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5.2 Variable Types

Angora simulation variables can be assigned C++-type scalar values, as well as more complex values of type group, array, and list. The latter types are defined by the libconfig library. Some of the text in this section is copied verbatim from the libconfig manual. The libconfig library, along with its documentation, is distributed under the GNU Lesser Public License.


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5.2.1 Integer Values

Integers can be represented in one of two ways: as a series of one or more decimal digits (‘0’ - ‘9’), with an optional leading sign character (‘+’ or ‘-’); or as a hexadecimal value consisting of the characters ‘0x’ followed by a series of one or more hexadecimal digits (‘0’ - ‘9’, ‘A’ - ‘F’, ‘a’ - ‘f’).

Examples:

 
n_sx = 3;
offset = -4;
address = 0xFFFF;

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5.2.2 Floating-Point Values

Floating point values consist of a series of one or more digits, one decimal point, an optional leading sign character (‘+’ or ‘-’), and an optional exponent. An exponent consists of the letter ‘E’ or ‘e’, an optional sign character, and a series of one or more digits.

Except in special circumstances, floating-point values in Angora are read and processed in ‘double’ precision, which corresponds to roughly 15 decimal digits.

Examples:

 
f = 1.0;
origin = -3e-6;
prefactor = 5E10;

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5.2.3 Boolean Values

Boolean values may have one of the following values: ‘true’, ‘false’, or any mixed-case variation thereof.

Examples:

 
include_first_value = true;
include_last_value = FaLsE;

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5.2.4 String Values

String values consist of arbitrary text delimited by double quotes. Literal double quotes can be escaped by preceding them with a backslash: ‘\"’. The escape sequences ‘\\’, ‘\f’, ‘\n’, ‘\r’, and ‘\t’ are also recognized, and have the usual meaning.

In addition, the ‘\x’ escape sequence is supported; this sequence must be followed by exactly two hexadecimal digits, which represent an 8-bit ASCII value. For example, ‘\xFF’ represents the character with ASCII code 0xFF.

No other escape sequences are currently supported.

Adjacent strings are automatically concatenated, as in C/C++ source code. This is useful for formatting very long strings as sequences of shorter strings. For example, the following constructs are equivalent:


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5.2.5 Groups

A group has the form:

 
{
   name=value;
   other_name=other_value;
   …
}

Notice the curly brackets ‘{}’ around the variable assignments. Groups can contain any number of variable assignments (see Variable Assignment), but each variable must have a unique name within the group.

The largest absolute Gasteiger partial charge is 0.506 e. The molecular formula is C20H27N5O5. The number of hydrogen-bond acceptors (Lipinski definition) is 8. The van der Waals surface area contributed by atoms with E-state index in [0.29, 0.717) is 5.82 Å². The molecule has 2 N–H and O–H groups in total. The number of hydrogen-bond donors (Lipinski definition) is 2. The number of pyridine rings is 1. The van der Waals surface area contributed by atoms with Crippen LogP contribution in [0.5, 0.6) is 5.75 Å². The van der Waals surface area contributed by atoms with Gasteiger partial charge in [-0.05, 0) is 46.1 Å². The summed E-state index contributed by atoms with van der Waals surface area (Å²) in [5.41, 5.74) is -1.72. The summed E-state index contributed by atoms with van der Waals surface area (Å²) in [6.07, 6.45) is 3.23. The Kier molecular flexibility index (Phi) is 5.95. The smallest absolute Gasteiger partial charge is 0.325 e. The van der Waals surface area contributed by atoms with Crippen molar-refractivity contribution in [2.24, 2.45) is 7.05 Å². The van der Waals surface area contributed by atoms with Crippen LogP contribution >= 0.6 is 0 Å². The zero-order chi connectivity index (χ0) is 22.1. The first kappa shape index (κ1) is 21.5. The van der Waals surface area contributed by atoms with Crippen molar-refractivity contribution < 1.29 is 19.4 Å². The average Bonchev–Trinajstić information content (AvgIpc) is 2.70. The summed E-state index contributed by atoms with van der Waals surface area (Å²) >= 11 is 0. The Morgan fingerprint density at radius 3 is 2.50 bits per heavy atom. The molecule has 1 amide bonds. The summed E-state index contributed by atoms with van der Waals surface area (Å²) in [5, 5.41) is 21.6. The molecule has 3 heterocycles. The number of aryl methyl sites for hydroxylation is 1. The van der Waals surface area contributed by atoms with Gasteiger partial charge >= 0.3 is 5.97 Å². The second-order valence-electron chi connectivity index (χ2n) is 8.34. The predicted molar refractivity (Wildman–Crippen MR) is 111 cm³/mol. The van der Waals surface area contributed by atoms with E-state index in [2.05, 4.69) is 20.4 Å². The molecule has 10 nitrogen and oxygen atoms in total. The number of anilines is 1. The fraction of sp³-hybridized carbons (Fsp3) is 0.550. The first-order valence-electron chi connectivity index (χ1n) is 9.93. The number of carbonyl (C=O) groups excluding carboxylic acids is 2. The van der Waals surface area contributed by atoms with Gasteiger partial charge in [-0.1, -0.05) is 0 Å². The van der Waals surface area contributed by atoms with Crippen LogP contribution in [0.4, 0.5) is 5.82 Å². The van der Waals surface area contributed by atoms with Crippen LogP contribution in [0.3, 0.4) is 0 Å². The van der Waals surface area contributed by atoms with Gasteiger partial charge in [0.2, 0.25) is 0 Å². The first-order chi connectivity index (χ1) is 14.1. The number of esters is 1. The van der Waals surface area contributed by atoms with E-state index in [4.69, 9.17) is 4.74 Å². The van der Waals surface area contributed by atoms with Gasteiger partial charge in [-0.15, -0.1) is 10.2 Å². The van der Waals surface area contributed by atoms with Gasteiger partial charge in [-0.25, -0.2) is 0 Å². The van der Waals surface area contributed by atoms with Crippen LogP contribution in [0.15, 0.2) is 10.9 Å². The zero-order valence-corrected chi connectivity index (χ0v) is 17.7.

Example:

 
{
    shape_tag = "mysphere";
    center_coord_x = 5e-6;
    center_coord_y = 5e-6;
    center_coord_z = 5e-6;
    radius = 4e-6;
}

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5.2.6 Arrays

An array has the form:

 
[ value, value, … ]

Notice the square brackets ‘[]’ delimiting the comma-separated values. An array may have zero or more elements, but the elements must all be scalar values of the same type.

Examples:

 
disabled_runs = [0,1,3];
output_variables = ["Ex","Ey"];

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5.2.7 Lists

A list has the form:

 
( value, value, … )

Notice the parantheses ‘()’ delimiting the comma-separated values. A list may have zero or more elements, each of which can be a scalar value, an array, a group, or another list. The values in a list can be of different types; however, in Angora, the list type is exclusively used to contain a collection of group values. In Angora, the list type semantically represents a collection of objects, each with a collection of properties set within their respective group value. Here is an example:

 
Materials:
(
    {
        material_tag = "mat1";
        rel_permittivity = 2.0;
    },
    {
        material_tag = "mat2";
        rel_permittivity = 2.5;
    }
);

Here, the list structure named Materials contains two groups (each delimited by curly brackets ‘{}’) separated by a comma. This defines two materials with different sets of properties.


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5.2.8 Comments

Three types of comments are allowed within a configuration:

As expected, comment delimiters appearing within quoted strings are treated as literal text.

 
# Here's a comment
MyGroup:
(/* This is
    also a comment */
    {
        this_property = "myvalue";
        // Another comment
    }
);

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5.2.9 Include Directives

A configuration file may “include” the contents of another file using an include directive. This directive has the effect of inlining the contents of the named file at the point of inclusion.

An include directive must appear on its own line in the input. It has the form:

 
@include "filename"

Any backslashes or double quotes in the file name must be escaped as ‘\\’ and ‘\"’, respectively.

For example, consider the following two configuration files:

 
# file: limits.cfg
back_coord_x = -5e-6;
front_coord_x = 6e-6;
left_coord_y = -5e-6;
right_coord_y = 6e-6;
lower_coord_z = -3e-6;
upper_coord_z = 4e-6;
 
# file: mysim.cfg
RectangularBoxes:
(
    {
        shape_tag = "mybox";
        @include "limits.cfg"
    }
);

Include files may be nested to a maximum of 10 levels; exceeding this limit results in a runtime error.


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This document was generated by Ilker Rafet Capoglu on December 12, 2012 using texi2html 1.82.